Ebert [Phys. Rev. Lett. 77, 3827 (1996)] have fractured icosahedral Al-Mn-Pd single crystals in ultrahigh vacuum and have investigated the cleavage planes in situ by scanning tunneling microscopy (STM). Globular patterns in the STM images were interpreted as clusters of atoms. These are significant structural units of quasicrystals. The experiments of Ebert imply that they are also stable physical entities, a property controversially discussed currently. For a clarification we performed the first large-scale fracture simulations on three-dimensional complex binary systems. We studied the propagation of mode-I cracks in an icosahedral model quasicrystal by molecular dynamics techniques at low temperature. In particular we examined how the shape of the cleavage plane is influenced by the clusters inherent in the model and how it depends on the plane structure. Brittle fracture with no indication of dislocation activity is observed. The crack surfaces are rough on the scale of the clusters, but exhibit constant average heights for orientations perpendicular to high-symmetry axes. From detailed analyses of the fractured samples we conclude that both the plane structure and the clusters strongly influence dynamic fracture in quasicrystals and that the clusters therefore have to be regarded as physical entities.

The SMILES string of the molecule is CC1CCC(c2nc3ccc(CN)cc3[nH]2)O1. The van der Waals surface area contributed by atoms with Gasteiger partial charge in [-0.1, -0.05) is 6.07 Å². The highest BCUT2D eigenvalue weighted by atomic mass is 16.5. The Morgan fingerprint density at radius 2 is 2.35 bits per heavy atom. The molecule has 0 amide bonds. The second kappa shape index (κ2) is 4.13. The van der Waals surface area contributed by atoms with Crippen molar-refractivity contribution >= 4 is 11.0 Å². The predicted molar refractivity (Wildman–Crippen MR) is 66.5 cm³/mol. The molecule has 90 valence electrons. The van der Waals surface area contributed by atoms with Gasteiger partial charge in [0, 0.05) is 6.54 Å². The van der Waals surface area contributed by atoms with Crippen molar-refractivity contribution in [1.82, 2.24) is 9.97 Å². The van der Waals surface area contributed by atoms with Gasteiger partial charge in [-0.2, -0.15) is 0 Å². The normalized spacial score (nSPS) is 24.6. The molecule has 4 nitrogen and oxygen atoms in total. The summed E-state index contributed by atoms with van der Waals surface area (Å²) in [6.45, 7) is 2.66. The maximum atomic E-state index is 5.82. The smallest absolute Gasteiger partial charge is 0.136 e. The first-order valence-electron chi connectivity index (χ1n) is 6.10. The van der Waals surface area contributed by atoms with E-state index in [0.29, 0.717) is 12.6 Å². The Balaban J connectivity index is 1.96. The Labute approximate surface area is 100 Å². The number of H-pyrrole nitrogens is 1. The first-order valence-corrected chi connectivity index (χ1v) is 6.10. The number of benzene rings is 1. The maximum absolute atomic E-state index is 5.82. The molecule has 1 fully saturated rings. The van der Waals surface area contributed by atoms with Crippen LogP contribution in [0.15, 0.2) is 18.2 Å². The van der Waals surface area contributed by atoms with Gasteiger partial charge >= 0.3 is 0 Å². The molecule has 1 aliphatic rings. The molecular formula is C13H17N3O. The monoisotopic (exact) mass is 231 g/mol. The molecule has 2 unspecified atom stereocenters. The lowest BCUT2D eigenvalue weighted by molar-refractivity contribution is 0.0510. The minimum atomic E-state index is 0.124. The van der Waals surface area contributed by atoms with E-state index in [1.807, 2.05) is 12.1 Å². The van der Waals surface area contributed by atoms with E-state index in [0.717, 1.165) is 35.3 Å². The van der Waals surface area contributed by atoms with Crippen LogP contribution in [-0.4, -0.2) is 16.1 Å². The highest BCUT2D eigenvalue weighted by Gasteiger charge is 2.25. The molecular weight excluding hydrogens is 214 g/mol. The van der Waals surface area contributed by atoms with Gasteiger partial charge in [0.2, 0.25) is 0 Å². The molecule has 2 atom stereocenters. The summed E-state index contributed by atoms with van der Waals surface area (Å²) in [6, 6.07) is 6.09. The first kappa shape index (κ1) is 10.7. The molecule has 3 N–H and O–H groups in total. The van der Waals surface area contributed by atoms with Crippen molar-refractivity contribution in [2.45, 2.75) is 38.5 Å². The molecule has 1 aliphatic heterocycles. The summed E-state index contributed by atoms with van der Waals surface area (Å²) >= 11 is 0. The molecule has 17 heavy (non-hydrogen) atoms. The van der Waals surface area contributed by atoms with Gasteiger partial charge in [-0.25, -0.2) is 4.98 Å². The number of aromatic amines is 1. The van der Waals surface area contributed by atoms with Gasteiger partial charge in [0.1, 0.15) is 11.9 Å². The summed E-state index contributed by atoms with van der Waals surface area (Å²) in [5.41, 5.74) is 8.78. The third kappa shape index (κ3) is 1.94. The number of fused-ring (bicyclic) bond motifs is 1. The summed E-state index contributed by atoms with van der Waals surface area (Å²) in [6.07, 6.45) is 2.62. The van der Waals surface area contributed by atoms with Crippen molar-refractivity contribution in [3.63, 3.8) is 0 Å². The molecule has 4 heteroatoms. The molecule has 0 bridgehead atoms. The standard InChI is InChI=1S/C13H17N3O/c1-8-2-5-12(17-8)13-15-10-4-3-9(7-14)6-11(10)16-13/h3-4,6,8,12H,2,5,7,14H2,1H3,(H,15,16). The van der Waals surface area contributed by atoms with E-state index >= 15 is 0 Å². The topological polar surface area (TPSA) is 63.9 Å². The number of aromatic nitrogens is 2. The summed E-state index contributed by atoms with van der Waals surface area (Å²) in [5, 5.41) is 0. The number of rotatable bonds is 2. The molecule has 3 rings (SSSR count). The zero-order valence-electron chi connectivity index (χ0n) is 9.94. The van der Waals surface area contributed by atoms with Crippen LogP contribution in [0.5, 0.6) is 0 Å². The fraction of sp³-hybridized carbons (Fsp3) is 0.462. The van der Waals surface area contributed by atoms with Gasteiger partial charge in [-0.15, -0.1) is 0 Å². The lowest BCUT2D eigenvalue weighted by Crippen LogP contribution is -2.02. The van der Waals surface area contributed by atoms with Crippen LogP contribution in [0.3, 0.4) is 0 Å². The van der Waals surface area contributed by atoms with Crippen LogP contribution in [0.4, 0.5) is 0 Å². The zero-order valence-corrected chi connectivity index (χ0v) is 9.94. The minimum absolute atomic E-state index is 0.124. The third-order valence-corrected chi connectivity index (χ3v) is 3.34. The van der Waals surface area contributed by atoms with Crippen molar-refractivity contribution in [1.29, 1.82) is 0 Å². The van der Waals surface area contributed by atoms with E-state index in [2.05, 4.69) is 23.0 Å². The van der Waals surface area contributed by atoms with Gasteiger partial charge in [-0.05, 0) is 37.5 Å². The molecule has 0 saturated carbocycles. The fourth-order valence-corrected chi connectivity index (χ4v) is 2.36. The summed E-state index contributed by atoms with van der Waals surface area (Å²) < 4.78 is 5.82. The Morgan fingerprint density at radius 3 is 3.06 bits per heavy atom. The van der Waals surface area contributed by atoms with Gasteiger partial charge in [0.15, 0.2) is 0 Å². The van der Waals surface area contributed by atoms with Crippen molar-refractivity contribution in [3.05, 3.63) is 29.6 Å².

Physical Review B
- Pub Date:
- July 2005
- Fatigue brittleness fracture and cracks;
- Molecular dynamics and particle methods;
- Condensed Matter - Materials Science
- 10 pages, 12 figures, for associated avi files, see http://www.itap.physik.uni-stuttgart.de/~frohmut/MOVIES/emitted_soundwaves.avi and http://www.itap.physik.uni-stuttgart.de/~frohmut/MOVIES/dynamic_fracture.avi